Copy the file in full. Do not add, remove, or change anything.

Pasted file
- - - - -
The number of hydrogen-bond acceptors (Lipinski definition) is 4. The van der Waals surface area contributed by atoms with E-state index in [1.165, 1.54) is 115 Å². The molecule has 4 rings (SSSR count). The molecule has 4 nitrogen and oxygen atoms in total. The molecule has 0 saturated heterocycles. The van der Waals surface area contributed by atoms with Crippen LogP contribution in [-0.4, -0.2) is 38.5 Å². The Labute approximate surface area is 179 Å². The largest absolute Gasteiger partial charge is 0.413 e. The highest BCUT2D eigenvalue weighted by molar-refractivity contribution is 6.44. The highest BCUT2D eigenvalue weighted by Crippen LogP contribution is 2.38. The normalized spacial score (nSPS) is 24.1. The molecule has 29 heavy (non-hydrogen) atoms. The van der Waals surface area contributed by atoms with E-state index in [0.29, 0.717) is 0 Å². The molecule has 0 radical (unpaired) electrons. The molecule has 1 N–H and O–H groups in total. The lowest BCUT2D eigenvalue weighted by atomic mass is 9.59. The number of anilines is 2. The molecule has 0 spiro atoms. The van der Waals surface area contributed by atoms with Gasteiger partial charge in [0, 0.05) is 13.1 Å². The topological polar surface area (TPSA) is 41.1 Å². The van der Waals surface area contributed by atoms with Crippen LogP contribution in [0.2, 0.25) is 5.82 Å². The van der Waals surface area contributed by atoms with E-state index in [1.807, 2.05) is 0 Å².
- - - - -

The number of hydrogen-bond acceptors (Lipinski definition) is 4. The van der Waals surface area contributed by atoms with E-state index in [1.165, 1.54) is 115 Å². The molecule has 4 rings (SSSR count). The molecule has 4 nitrogen and oxygen atoms in total. The molecule has 0 saturated heterocycles. The van der Waals surface area contributed by atoms with Crippen LogP contribution in [-0.4, -0.2) is 38.5 Å². The Labute approximate surface area is 179 Å². The largest absolute Gasteiger partial charge is 0.413 e. The highest BCUT2D eigenvalue weighted by molar-refractivity contribution is 6.44. The highest BCUT2D eigenvalue weighted by Crippen LogP contribution is 2.38. The normalized spacial score (nSPS) is 24.1. The molecule has 29 heavy (non-hydrogen) atoms. The van der Waals surface area contributed by atoms with E-state index in [0.29, 0.717) is 0 Å². The molecule has 0 radical (unpaired) electrons. The molecule has 1 N–H and O–H groups in total. The lowest BCUT2D eigenvalue weighted by atomic mass is 9.59. The number of anilines is 2. The molecule has 0 spiro atoms. The van der Waals surface area contributed by atoms with Gasteiger partial charge in [0, 0.05) is 13.1 Å². The topological polar surface area (TPSA) is 41.1 Å². The van der Waals surface area contributed by atoms with Crippen LogP contribution in [0.2, 0.25) is 5.82 Å². The van der Waals surface area contributed by atoms with E-state index in [1.807, 2.05) is 0 Å².